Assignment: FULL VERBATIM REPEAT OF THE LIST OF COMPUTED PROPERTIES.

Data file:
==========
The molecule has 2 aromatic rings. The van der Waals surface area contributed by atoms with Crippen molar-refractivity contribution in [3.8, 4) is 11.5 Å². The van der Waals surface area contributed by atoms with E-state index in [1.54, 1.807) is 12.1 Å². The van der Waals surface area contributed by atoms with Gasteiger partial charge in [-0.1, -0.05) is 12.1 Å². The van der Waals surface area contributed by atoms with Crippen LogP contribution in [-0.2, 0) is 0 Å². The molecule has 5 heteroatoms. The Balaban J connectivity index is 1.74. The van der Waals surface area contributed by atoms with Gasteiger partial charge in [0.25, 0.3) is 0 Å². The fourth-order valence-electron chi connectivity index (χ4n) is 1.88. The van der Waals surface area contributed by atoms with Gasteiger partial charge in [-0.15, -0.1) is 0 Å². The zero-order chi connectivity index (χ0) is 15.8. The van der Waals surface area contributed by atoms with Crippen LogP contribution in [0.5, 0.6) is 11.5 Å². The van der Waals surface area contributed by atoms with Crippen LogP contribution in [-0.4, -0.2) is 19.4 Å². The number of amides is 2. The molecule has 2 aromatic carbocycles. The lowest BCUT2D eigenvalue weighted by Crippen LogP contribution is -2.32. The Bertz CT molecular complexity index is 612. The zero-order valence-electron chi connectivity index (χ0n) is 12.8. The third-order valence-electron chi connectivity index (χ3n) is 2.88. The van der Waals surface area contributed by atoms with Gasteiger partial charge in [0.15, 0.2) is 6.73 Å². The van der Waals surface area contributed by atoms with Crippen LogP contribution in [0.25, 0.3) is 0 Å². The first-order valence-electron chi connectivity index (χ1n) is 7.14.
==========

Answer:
The molecule has 2 aromatic rings. The van der Waals surface area contributed by atoms with Crippen molar-refractivity contribution in [3.8, 4) is 11.5 Å². The van der Waals surface area contributed by atoms with E-state index in [1.54, 1.807) is 12.1 Å². The van der Waals surface area contributed by atoms with Gasteiger partial charge in [-0.1, -0.05) is 12.1 Å². The van der Waals surface area contributed by atoms with Crippen LogP contribution in [-0.2, 0) is 0 Å². The molecule has 5 heteroatoms. The Balaban J connectivity index is 1.74. The van der Waals surface area contributed by atoms with Gasteiger partial charge in [0.25, 0.3) is 0 Å². The fourth-order valence-electron chi connectivity index (χ4n) is 1.88. The van der Waals surface area contributed by atoms with Gasteiger partial charge in [-0.15, -0.1) is 0 Å². The zero-order chi connectivity index (χ0) is 15.8. The van der Waals surface area contributed by atoms with Crippen LogP contribution in [0.5, 0.6) is 11.5 Å². The van der Waals surface area contributed by atoms with Crippen LogP contribution in [-0.4, -0.2) is 19.4 Å². The number of amides is 2. The molecule has 2 aromatic carbocycles. The lowest BCUT2D eigenvalue weighted by Crippen LogP contribution is -2.32. The Bertz CT molecular complexity index is 612. The zero-order valence-electron chi connectivity index (χ0n) is 12.8. The third-order valence-electron chi connectivity index (χ3n) is 2.88. The van der Waals surface area contributed by atoms with Gasteiger partial charge in [0.15, 0.2) is 6.73 Å². The van der Waals surface area contributed by atoms with Crippen LogP contribution in [0.25, 0.3) is 0 Å². The first-order valence-electron chi connectivity index (χ1n) is 7.14.